Long Beach Needs This: Yarn-bombing Goes Philanthropic as Hundreds of Free Knitted Scarves Tied to Trees Offer Some Warmth During the Winter • Long Beach Post

This is part of our ongoing Long Beach Needs This series that seeks to address two things: Long Beach’s infamous “Manhattanitis,” where our people tend to stick to all-things-Long-Beach while rarely stepping outside and two, highlights great accomplishments, spaces, restaurants, and ideas fostered by our worldly neighbors. It is meant to encourage exploration—from taking a step into the the city next door to visiting other parts of the world—and look at how they successfully implement things, create great food and community, or just view life through a different lens. To see all the Long Beach Needs This posts, click here.

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Photos by Brian Addison.

My dude and I were meandering Los Angeles, specifically DTLA) as we often do on weekends. We’re members of LACMA and MOCA, Center Theatre Group… As Long Beachers, we actually love our neighbor.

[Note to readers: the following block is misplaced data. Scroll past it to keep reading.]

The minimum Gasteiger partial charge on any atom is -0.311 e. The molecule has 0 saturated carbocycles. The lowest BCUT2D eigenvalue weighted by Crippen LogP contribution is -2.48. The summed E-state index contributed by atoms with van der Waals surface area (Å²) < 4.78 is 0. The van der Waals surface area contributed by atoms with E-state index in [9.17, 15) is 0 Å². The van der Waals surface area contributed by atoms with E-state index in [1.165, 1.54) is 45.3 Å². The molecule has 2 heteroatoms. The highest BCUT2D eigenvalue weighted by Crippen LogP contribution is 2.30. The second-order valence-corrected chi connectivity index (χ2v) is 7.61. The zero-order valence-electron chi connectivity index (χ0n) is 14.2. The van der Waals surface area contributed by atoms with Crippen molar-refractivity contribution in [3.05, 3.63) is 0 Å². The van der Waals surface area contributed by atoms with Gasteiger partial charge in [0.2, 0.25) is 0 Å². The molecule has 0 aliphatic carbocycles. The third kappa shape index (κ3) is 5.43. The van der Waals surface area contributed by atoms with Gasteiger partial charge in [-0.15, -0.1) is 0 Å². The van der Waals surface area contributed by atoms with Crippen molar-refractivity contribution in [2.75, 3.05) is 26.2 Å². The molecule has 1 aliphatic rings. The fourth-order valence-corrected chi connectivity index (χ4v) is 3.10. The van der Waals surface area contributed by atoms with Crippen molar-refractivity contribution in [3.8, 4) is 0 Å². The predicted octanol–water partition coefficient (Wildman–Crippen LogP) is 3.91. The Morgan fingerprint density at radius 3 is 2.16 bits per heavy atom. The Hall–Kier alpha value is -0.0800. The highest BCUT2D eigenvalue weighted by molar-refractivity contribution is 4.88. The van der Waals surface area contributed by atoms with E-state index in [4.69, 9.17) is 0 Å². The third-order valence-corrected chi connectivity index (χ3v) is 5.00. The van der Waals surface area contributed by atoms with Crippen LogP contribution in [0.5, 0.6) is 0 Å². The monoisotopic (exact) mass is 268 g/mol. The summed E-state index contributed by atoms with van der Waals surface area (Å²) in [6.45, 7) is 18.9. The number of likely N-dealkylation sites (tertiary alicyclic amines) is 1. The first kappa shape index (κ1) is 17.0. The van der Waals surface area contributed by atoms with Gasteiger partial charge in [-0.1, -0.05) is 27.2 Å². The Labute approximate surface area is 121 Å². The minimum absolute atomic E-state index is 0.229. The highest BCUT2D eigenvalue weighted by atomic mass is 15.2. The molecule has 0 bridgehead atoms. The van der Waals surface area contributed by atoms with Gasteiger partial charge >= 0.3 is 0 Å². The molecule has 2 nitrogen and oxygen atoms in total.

And we fell in love in with it a bit more when saw scarves.

Everywhere. They were tied to trees. To fence posts. To newspaper stands. And each one had a messaged pinned to it: “I’m not lost. If you are cold and need me, please take me.”

Different from the yarn-bombing that has found itself randomly throughout Long Beach, particularly DTLB due to the efforts of those like Sharon Macnett and Yoshino Rosalia Jasso, this particular project sought to mix art and utility. While new to Los Angeles, this particular form of yarn-work launched in 2010 under the group Chase the Chill based out of Downtown Easton in Pennsylvania, where a loose connection of stitchers decided to take their yarn-bombing—roughly described as a form of guerilla art where stitchers would wrap trees, light posts, and other things in colorful yarn patterns—toward the philanthropic side.

Since then, countless other Chase the Chills have formed: from Edmonton in Alberta to Redwood in NorCal, Cincinnati to Helena, Montana.

Given the extent of the projects reach, from large metropolises to smaller towns, it is a testament to just how far the housing crisis—which crosses urban and rural boundaries—and the homelessness crisis coincide across the nation.

For our complete coverage on the issue of homelessness, click here.

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